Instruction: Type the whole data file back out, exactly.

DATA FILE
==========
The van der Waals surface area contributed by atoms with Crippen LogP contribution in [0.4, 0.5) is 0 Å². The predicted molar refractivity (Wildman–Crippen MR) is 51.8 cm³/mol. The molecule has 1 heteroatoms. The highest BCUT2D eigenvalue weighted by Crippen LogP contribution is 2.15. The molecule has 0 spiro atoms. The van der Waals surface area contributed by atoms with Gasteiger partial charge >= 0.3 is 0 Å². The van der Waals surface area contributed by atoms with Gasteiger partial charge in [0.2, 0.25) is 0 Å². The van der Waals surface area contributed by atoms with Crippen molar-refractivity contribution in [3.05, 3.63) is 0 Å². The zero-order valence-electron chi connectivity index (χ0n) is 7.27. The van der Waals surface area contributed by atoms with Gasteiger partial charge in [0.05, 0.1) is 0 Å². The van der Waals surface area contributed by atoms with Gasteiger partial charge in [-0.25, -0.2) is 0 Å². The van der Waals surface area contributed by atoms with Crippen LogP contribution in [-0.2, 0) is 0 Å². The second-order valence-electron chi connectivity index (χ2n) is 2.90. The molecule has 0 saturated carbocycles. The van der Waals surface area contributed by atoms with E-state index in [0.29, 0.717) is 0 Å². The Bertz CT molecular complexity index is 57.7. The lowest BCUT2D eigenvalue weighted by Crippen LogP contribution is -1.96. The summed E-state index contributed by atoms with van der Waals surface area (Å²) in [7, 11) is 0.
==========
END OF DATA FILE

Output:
The van der Waals surface area contributed by atoms with Crippen LogP contribution in [0.4, 0.5) is 0 Å². The predicted molar refractivity (Wildman–Crippen MR) is 51.8 cm³/mol. The molecule has 1 heteroatoms. The highest BCUT2D eigenvalue weighted by Crippen LogP contribution is 2.15. The molecule has 0 spiro atoms. The van der Waals surface area contributed by atoms with Gasteiger partial charge >= 0.3 is 0 Å². The van der Waals surface area contributed by atoms with Gasteiger partial charge in [0.2, 0.25) is 0 Å². The van der Waals surface area contributed by atoms with Crippen molar-refractivity contribution in [3.05, 3.63) is 0 Å². The zero-order valence-electron chi connectivity index (χ0n) is 7.27. The van der Waals surface area contributed by atoms with Gasteiger partial charge in [0.05, 0.1) is 0 Å². The van der Waals surface area contributed by atoms with Gasteiger partial charge in [-0.25, -0.2) is 0 Å². The van der Waals surface area contributed by atoms with Crippen LogP contribution in [-0.2, 0) is 0 Å². The second-order valence-electron chi connectivity index (χ2n) is 2.90. The molecule has 0 saturated carbocycles. The van der Waals surface area contributed by atoms with E-state index in [0.29, 0.717) is 0 Å². The Bertz CT molecular complexity index is 57.7. The lowest BCUT2D eigenvalue weighted by Crippen LogP contribution is -1.96. The summed E-state index contributed by atoms with van der Waals surface area (Å²) in [7, 11) is 0.